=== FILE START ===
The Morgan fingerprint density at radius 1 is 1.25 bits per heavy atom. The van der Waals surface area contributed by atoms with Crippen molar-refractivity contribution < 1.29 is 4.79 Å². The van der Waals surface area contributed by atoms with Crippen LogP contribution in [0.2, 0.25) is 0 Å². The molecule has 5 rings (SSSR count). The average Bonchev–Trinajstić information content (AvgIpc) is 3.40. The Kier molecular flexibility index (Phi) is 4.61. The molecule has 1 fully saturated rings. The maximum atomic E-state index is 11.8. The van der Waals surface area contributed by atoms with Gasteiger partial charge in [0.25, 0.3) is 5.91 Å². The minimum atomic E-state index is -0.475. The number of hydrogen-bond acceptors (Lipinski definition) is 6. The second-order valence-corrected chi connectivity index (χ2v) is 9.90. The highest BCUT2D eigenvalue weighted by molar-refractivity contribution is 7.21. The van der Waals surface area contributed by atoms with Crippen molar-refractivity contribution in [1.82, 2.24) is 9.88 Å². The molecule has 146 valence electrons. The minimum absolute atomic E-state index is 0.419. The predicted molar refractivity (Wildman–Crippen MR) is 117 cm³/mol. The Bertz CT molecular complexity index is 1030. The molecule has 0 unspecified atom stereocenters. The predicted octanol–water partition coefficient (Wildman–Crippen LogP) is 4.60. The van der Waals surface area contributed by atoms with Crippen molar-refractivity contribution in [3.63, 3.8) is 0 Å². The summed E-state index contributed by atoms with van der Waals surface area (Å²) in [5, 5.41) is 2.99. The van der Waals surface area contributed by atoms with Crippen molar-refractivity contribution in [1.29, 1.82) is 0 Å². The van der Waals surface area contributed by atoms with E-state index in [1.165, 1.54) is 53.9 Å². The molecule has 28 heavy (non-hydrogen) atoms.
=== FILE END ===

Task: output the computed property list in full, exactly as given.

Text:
The Morgan fingerprint density at radius 1 is 1.25 bits per heavy atom. The van der Waals surface area contributed by atoms with Crippen molar-refractivity contribution < 1.29 is 4.79 Å². The van der Waals surface area contributed by atoms with Crippen LogP contribution in [0.2, 0.25) is 0 Å². The molecule has 5 rings (SSSR count). The average Bonchev–Trinajstić information content (AvgIpc) is 3.40. The Kier molecular flexibility index (Phi) is 4.61. The molecule has 1 fully saturated rings. The maximum atomic E-state index is 11.8. The van der Waals surface area contributed by atoms with Gasteiger partial charge in [0.25, 0.3) is 5.91 Å². The minimum atomic E-state index is -0.475. The number of hydrogen-bond acceptors (Lipinski definition) is 6. The second-order valence-corrected chi connectivity index (χ2v) is 9.90. The highest BCUT2D eigenvalue weighted by molar-refractivity contribution is 7.21. The van der Waals surface area contributed by atoms with Crippen molar-refractivity contribution in [1.82, 2.24) is 9.88 Å². The molecule has 146 valence electrons. The minimum absolute atomic E-state index is 0.419. The predicted molar refractivity (Wildman–Crippen MR) is 117 cm³/mol. The Bertz CT molecular complexity index is 1030. The molecule has 0 unspecified atom stereocenters. The predicted octanol–water partition coefficient (Wildman–Crippen LogP) is 4.60. The van der Waals surface area contributed by atoms with Crippen molar-refractivity contribution in [3.63, 3.8) is 0 Å². The summed E-state index contributed by atoms with van der Waals surface area (Å²) in [5, 5.41) is 2.99. The van der Waals surface area contributed by atoms with Crippen molar-refractivity contribution in [1.29, 1.82) is 0 Å². The van der Waals surface area contributed by atoms with E-state index in [1.165, 1.54) is 53.9 Å². The molecule has 28 heavy (non-hydrogen) atoms.